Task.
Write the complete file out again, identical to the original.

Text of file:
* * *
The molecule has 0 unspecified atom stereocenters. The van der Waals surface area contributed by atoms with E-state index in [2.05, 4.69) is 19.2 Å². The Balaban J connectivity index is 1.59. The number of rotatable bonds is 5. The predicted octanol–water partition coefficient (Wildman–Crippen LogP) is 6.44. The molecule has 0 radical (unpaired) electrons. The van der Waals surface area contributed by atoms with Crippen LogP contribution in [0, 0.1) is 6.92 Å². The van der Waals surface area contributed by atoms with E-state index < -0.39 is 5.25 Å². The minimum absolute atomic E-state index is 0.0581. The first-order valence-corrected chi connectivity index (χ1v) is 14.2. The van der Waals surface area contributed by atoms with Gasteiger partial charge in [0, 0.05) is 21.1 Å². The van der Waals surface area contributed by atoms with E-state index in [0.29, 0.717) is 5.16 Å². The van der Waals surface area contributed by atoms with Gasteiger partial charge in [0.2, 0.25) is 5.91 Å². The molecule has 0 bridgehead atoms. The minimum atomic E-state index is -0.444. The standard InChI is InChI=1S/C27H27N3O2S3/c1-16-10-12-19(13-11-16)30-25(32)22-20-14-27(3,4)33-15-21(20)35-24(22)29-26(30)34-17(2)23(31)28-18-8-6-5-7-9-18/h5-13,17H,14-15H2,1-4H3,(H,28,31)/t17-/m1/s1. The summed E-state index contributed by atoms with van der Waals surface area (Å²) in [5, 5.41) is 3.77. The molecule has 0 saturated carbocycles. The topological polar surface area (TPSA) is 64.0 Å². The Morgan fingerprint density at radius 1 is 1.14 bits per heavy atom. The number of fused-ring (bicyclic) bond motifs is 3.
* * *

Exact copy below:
The molecule has 0 unspecified atom stereocenters. The van der Waals surface area contributed by atoms with E-state index in [2.05, 4.69) is 19.2 Å². The Balaban J connectivity index is 1.59. The number of rotatable bonds is 5. The predicted octanol–water partition coefficient (Wildman–Crippen LogP) is 6.44. The molecule has 0 radical (unpaired) electrons. The van der Waals surface area contributed by atoms with Crippen LogP contribution in [0, 0.1) is 6.92 Å². The van der Waals surface area contributed by atoms with E-state index < -0.39 is 5.25 Å². The minimum absolute atomic E-state index is 0.0581. The first-order valence-corrected chi connectivity index (χ1v) is 14.2. The van der Waals surface area contributed by atoms with Gasteiger partial charge in [0, 0.05) is 21.1 Å². The van der Waals surface area contributed by atoms with E-state index in [0.29, 0.717) is 5.16 Å². The van der Waals surface area contributed by atoms with Gasteiger partial charge in [0.2, 0.25) is 5.91 Å². The molecule has 0 bridgehead atoms. The minimum atomic E-state index is -0.444. The standard InChI is InChI=1S/C27H27N3O2S3/c1-16-10-12-19(13-11-16)30-25(32)22-20-14-27(3,4)33-15-21(20)35-24(22)29-26(30)34-17(2)23(31)28-18-8-6-5-7-9-18/h5-13,17H,14-15H2,1-4H3,(H,28,31)/t17-/m1/s1. The summed E-state index contributed by atoms with van der Waals surface area (Å²) in [5, 5.41) is 3.77. The molecule has 0 saturated carbocycles. The topological polar surface area (TPSA) is 64.0 Å². The Morgan fingerprint density at radius 1 is 1.14 bits per heavy atom. The number of fused-ring (bicyclic) bond motifs is 3.